An essential objective of this proposal through the task1 and 2 is to characterize the secretome and the immune landscape of prostate tumors driven by different genetic alterations in order to identify secreted factors that can promote the recruitment and function of myeloid-derived suppressor cells (MDSCs) and tumor-associated macrophages (TAMs). Our final aim is to develop novel “targeted” immunotherapies tailored on the genetic background of prostate tumors, that will set the basis for future clinical trials in prostate cancer patients (task 5). In task3 of the proposal, we aim to assess whether the secretome of Pten-deficient tumors can transmit senescence to different tumor-infiltrating immune subsets thereby compromising their function. Finally, in task4 of the proposal, we aim to develop monoclonal antibodies directed towards senescence tumor cells.

The main achievements of the project for the mid-term reporting period are:

a) Characterization of the secretome and immune response of prostate tumors of different mouse models.
We have completed the analysis of the immune landscape and the secretome of five different models of prostate cancer driven by different genetic alterations; specifically, we have so far analyzed Ptenpc-/-, Ptenpc-/-;Ergpc+/+, Ptenpc-/-;Timp1pc-/-, Ptenpc-/-;Cdcp1pc+/+ and Ptenpc-/-;P53pc-/-, characterized by different tumor cell invasiveness, metastatic potential and immune infiltration. This analysis has revealed that polymorphonuclears (PMN) MDSCs are clearly the most abundant immune cells population in all the mouse models of prostate cancer analyzed. However, we have found that the recruitment of these cells in cancer occurs through different modalities. To characterize the secretome of tumor cells driven by different genetic alterations, we have performed polysome profiles analysis, a technology that allows the identification of the tumors “translatome”, meaning the entire pool of mRNAs actively translating in the tumor cell. Through bioinformatics analysis performed by matching the upregulated secreted factors and receptors into the tumors with the receptors expressed by MDSCs, we found 12 ligand-receptor couples. We are currently studying 2 of these couples whose interaction can be blocked by available immunotherapies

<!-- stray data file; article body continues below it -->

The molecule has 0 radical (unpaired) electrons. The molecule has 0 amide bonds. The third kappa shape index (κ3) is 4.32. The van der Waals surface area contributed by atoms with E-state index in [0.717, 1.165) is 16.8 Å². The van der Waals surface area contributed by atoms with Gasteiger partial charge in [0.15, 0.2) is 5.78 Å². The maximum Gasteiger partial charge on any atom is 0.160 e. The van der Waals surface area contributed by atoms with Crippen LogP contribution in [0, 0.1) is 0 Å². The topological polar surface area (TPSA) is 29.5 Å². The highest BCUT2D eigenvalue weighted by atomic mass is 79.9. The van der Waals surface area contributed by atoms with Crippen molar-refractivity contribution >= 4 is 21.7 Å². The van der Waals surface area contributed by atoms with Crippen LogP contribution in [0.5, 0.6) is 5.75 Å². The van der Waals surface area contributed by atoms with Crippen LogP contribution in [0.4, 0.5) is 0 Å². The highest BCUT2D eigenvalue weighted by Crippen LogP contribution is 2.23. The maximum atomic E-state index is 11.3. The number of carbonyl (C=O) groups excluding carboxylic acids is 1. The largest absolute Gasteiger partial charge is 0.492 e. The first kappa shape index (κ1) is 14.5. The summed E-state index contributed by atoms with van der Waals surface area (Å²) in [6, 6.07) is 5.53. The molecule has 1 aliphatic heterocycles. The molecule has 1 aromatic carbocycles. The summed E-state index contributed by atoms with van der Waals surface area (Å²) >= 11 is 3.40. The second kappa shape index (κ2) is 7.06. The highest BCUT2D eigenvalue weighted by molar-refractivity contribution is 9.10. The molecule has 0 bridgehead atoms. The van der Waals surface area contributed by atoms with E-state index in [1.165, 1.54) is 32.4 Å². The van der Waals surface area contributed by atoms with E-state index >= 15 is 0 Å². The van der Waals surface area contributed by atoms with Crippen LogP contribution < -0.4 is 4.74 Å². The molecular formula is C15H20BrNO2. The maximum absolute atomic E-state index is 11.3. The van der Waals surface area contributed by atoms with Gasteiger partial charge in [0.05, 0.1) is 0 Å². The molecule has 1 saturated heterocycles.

b) Defining the mechanism leading to M1-M2 macrophages polarization in Pten-null tumors and asses how M1-like TAMs drive senescence in prostate cancer
By using the method described above we have found that CXCL1, 2 3 and CXCL5are strongly upregulated in Ptenpc-/-; Trp53pc-/- mice and that TAMs express the CXCR2 receptor both in murine and human prostate tumors. We have found that these chemokines, in particular, CXCL2, are able to promote macrophages M2-like polarization. Inhibition of the CXCR2 receptor in these TAMs blocked their polarization towards M2-like macrophages enhancing the tumor suppressive capability of these macrophages. By performing a cytokine profiling on sorted pro-inflammatory macrophages, we identified TNF as the factor capable of inducing growth inhibition and senescence in tumors treated with CXCR2 antagonists (Di Mitri D. Cell Reports, Under Revision).